Three of the analytic studies examined differences in apnea and bradycardia between cobedded and separately bedded multiples.39,43,44 One blinded study that compared event recordings from cardiorespiratory monitors of 22 preterm twins for 12 hours before and the first 12 hours of cobedding found that there were significantly fewer episodes of central apnea (defined as a pause in respiration of >10 seconds) during cobedding.39 When the definition of apnea was extended to >15 seconds, however, no significant difference was found. The authors hypothesized that this decrease in apnea of 10 to 15 seconds may be have been caused by more frequent arousal, resulting in a more regular respiratory pattern. Alternatively, the decrease in apnea may have reflected a positive physiological response to physical contact. The authors did not find any significant difference in the number of events of bradycardia, periodic breathing, or central apnea associated with bradycardia or any significant differences in the mean heart rate, respiratory rate, or blood pressure before and during cobedding.39 A small prospective, randomized study that compared the median number of apnea, bradycardia, and desaturation episodes between cobedded and separately bedded multiples found no difference between the groups.44 The study defined apnea as cessation of breathing for >20 seconds. Last, a study of a prospective cohort of 31 cobedded multiples and 31 separately bedded multiples matched for gestational age and size at birth found no differences in number of apneic episodes or the incidence of periodic breathing between the 2 groups of infants.43
PARENTAL ATTITUDES TOWARD COBEDDING IN A HOSPITAL SETTING
Of the anecdotal reports and observational studies of parental attitudes toward cobedding multiples, most reported that parents supported the practice.23–28,34,35 Specifically, the authors observed that parents felt an increased sense of control over the care of their infants23 and valued having their family together, supported by a nurse.28 Proposed benefits included improved parent-infant bonding23,25 and improved nurse-parent communication.25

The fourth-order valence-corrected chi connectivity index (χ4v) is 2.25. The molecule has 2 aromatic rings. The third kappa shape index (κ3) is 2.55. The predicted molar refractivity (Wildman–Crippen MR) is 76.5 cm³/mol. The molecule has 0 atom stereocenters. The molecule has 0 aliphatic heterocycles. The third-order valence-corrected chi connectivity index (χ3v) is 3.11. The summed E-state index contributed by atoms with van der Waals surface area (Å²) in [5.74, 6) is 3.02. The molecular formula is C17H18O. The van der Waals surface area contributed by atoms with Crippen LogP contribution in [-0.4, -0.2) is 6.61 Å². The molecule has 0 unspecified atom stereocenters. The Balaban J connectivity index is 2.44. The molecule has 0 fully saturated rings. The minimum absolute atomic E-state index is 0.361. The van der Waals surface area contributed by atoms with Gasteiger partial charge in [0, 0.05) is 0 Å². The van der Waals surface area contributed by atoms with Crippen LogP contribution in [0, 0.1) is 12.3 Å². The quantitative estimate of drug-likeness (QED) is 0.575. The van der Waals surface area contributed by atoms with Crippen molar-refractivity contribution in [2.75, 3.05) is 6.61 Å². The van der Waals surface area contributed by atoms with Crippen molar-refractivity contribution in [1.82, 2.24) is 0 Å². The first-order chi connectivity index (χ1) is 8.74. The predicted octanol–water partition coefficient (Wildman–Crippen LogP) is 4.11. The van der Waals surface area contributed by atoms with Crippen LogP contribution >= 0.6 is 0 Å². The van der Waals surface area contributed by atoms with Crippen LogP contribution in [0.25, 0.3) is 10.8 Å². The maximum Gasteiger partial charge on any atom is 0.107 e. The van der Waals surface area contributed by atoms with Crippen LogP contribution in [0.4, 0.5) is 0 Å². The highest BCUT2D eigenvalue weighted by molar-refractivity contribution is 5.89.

Of the 4 analytic studies that examined parental attitudes toward cobedding, the results were mixed.36–38,41 The small prospective randomized study of 16 cobedded and 21 separately bedded multiples did not find any differences in parental anxiety, maternal attachment, or parental satisfaction between groups.36 In contrast, in a study by Lutes and Altimier,41 exit interviews found that parents approved of cobedding, stating that it improved communication and decreased the number of staff needed to care for the infants. In another study, Stainton et al38 found that parental attitudes toward cobedding changed from initial uncertainty to preference for cobedding, with all parents continuing to cobed their twin infants for 3 weeks to 9 months (mean: 5.5 months) after hospital discharge. A fourth study showed a low response rate (ie, 55% of eligible parents with valid addresses) to the parental survey; therefore, those results should be interpreted with caution.37